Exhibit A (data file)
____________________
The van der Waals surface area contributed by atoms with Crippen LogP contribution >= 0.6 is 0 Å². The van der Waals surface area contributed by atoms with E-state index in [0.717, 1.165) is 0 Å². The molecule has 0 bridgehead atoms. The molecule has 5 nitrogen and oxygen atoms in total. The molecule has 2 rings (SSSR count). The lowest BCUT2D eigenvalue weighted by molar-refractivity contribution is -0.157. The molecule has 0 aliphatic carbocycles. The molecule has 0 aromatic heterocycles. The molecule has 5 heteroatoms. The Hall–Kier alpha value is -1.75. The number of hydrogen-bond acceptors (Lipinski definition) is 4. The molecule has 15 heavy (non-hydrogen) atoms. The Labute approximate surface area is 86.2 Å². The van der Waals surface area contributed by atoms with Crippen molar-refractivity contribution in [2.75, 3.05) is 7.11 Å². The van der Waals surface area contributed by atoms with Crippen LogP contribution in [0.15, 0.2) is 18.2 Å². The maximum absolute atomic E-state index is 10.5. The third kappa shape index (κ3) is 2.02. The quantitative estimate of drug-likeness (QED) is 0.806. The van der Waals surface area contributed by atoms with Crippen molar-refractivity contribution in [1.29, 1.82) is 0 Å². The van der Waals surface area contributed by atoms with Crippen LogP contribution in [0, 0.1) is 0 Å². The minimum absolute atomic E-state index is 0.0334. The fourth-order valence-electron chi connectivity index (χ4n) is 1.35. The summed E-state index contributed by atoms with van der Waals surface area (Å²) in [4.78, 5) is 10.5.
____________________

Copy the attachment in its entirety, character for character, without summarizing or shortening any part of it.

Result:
The van der Waals surface area contributed by atoms with Crippen LogP contribution >= 0.6 is 0 Å². The van der Waals surface area contributed by atoms with E-state index in [0.717, 1.165) is 0 Å². The molecule has 0 bridgehead atoms. The molecule has 5 nitrogen and oxygen atoms in total. The molecule has 2 rings (SSSR count). The lowest BCUT2D eigenvalue weighted by molar-refractivity contribution is -0.157. The molecule has 0 aliphatic carbocycles. The molecule has 0 aromatic heterocycles. The molecule has 5 heteroatoms. The Hall–Kier alpha value is -1.75. The number of hydrogen-bond acceptors (Lipinski definition) is 4. The molecule has 15 heavy (non-hydrogen) atoms. The Labute approximate surface area is 86.2 Å². The van der Waals surface area contributed by atoms with Crippen molar-refractivity contribution in [2.75, 3.05) is 7.11 Å². The van der Waals surface area contributed by atoms with Crippen LogP contribution in [0.15, 0.2) is 18.2 Å². The maximum absolute atomic E-state index is 10.5. The third kappa shape index (κ3) is 2.02. The quantitative estimate of drug-likeness (QED) is 0.806. The van der Waals surface area contributed by atoms with Crippen molar-refractivity contribution in [1.29, 1.82) is 0 Å². The van der Waals surface area contributed by atoms with Crippen LogP contribution in [0, 0.1) is 0 Å². The minimum absolute atomic E-state index is 0.0334. The fourth-order valence-electron chi connectivity index (χ4n) is 1.35. The summed E-state index contributed by atoms with van der Waals surface area (Å²) in [4.78, 5) is 10.5.